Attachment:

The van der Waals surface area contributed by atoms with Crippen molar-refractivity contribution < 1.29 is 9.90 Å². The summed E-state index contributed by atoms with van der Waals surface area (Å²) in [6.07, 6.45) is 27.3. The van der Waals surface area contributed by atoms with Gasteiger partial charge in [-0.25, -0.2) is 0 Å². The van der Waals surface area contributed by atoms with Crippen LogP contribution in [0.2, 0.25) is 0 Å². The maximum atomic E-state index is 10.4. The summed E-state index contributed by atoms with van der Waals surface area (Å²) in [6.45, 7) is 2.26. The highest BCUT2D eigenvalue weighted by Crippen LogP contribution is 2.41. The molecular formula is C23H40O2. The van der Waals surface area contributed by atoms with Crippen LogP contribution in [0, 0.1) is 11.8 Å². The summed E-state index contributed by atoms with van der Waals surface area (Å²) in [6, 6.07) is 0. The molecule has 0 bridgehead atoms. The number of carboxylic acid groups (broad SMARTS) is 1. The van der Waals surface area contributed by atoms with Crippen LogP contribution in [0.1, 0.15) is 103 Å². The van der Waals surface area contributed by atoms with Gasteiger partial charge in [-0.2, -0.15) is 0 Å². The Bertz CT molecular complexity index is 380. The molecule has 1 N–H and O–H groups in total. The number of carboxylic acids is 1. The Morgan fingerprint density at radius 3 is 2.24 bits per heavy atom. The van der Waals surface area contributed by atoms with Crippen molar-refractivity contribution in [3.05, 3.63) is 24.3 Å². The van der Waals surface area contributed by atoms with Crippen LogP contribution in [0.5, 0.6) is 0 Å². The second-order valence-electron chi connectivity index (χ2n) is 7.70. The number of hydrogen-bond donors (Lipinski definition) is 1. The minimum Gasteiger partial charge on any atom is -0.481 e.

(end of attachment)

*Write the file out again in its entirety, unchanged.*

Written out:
The van der Waals surface area contributed by atoms with Crippen molar-refractivity contribution < 1.29 is 9.90 Å². The summed E-state index contributed by atoms with van der Waals surface area (Å²) in [6.07, 6.45) is 27.3. The van der Waals surface area contributed by atoms with Gasteiger partial charge in [-0.25, -0.2) is 0 Å². The van der Waals surface area contributed by atoms with Crippen LogP contribution in [0.2, 0.25) is 0 Å². The maximum atomic E-state index is 10.4. The summed E-state index contributed by atoms with van der Waals surface area (Å²) in [6.45, 7) is 2.26. The highest BCUT2D eigenvalue weighted by Crippen LogP contribution is 2.41. The molecular formula is C23H40O2. The van der Waals surface area contributed by atoms with Crippen LogP contribution in [0, 0.1) is 11.8 Å². The summed E-state index contributed by atoms with van der Waals surface area (Å²) in [6, 6.07) is 0. The molecule has 0 bridgehead atoms. The number of carboxylic acid groups (broad SMARTS) is 1. The van der Waals surface area contributed by atoms with Crippen LogP contribution in [0.1, 0.15) is 103 Å². The van der Waals surface area contributed by atoms with Gasteiger partial charge in [-0.2, -0.15) is 0 Å². The Bertz CT molecular complexity index is 380. The molecule has 1 N–H and O–H groups in total. The number of carboxylic acids is 1. The Morgan fingerprint density at radius 3 is 2.24 bits per heavy atom. The van der Waals surface area contributed by atoms with Crippen molar-refractivity contribution in [3.05, 3.63) is 24.3 Å². The van der Waals surface area contributed by atoms with Crippen LogP contribution in [0.5, 0.6) is 0 Å². The second-order valence-electron chi connectivity index (χ2n) is 7.70. The number of hydrogen-bond donors (Lipinski definition) is 1. The minimum Gasteiger partial charge on any atom is -0.481 e.